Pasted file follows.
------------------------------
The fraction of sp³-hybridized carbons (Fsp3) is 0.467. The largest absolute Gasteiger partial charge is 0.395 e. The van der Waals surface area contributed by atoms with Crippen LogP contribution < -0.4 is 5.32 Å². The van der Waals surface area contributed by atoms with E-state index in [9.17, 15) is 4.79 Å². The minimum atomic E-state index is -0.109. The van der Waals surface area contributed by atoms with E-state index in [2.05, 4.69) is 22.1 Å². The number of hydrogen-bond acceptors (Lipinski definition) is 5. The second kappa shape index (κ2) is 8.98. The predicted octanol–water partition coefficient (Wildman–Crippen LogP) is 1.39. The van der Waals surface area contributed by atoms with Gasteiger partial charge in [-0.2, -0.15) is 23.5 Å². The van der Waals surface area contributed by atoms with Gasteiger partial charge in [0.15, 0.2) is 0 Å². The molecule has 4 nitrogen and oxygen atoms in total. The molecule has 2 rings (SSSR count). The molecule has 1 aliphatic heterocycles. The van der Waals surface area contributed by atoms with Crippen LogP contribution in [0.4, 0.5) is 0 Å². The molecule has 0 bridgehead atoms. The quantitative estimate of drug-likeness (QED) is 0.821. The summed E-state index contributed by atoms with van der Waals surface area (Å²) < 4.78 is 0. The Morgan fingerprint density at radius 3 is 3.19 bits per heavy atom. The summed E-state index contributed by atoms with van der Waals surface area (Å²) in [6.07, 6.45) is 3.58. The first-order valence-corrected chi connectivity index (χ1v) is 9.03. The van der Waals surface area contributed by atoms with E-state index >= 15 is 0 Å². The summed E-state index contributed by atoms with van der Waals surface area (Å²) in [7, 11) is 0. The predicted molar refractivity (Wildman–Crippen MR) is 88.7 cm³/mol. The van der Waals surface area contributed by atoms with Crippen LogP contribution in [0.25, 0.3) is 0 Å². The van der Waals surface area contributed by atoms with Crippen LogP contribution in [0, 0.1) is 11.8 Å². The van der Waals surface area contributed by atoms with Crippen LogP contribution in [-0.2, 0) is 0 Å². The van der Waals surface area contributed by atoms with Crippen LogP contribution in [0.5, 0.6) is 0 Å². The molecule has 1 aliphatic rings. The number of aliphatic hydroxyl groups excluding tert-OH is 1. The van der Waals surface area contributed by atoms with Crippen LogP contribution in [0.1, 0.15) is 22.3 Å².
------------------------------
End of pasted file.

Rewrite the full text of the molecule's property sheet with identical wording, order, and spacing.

The fraction of sp³-hybridized carbons (Fsp3) is 0.467. The largest absolute Gasteiger partial charge is 0.395 e. The van der Waals surface area contributed by atoms with Crippen LogP contribution < -0.4 is 5.32 Å². The van der Waals surface area contributed by atoms with E-state index in [9.17, 15) is 4.79 Å². The minimum atomic E-state index is -0.109. The van der Waals surface area contributed by atoms with E-state index in [2.05, 4.69) is 22.1 Å². The number of hydrogen-bond acceptors (Lipinski definition) is 5. The second kappa shape index (κ2) is 8.98. The predicted octanol–water partition coefficient (Wildman–Crippen LogP) is 1.39. The van der Waals surface area contributed by atoms with Gasteiger partial charge in [-0.2, -0.15) is 23.5 Å². The van der Waals surface area contributed by atoms with Gasteiger partial charge in [0.15, 0.2) is 0 Å². The molecule has 4 nitrogen and oxygen atoms in total. The molecule has 2 rings (SSSR count). The molecule has 1 aliphatic heterocycles. The van der Waals surface area contributed by atoms with Crippen LogP contribution in [0.4, 0.5) is 0 Å². The molecule has 0 bridgehead atoms. The quantitative estimate of drug-likeness (QED) is 0.821. The summed E-state index contributed by atoms with van der Waals surface area (Å²) < 4.78 is 0. The Morgan fingerprint density at radius 3 is 3.19 bits per heavy atom. The summed E-state index contributed by atoms with van der Waals surface area (Å²) in [6.07, 6.45) is 3.58. The first-order valence-corrected chi connectivity index (χ1v) is 9.03. The van der Waals surface area contributed by atoms with E-state index >= 15 is 0 Å². The summed E-state index contributed by atoms with van der Waals surface area (Å²) in [7, 11) is 0. The predicted molar refractivity (Wildman–Crippen MR) is 88.7 cm³/mol. The van der Waals surface area contributed by atoms with Crippen LogP contribution in [0.25, 0.3) is 0 Å². The van der Waals surface area contributed by atoms with Crippen LogP contribution in [0, 0.1) is 11.8 Å². The van der Waals surface area contributed by atoms with Crippen LogP contribution in [-0.2, 0) is 0 Å². The van der Waals surface area contributed by atoms with Crippen LogP contribution in [0.5, 0.6) is 0 Å². The molecule has 1 aliphatic rings. The number of aliphatic hydroxyl groups excluding tert-OH is 1. The van der Waals surface area contributed by atoms with Crippen LogP contribution in [0.1, 0.15) is 22.3 Å².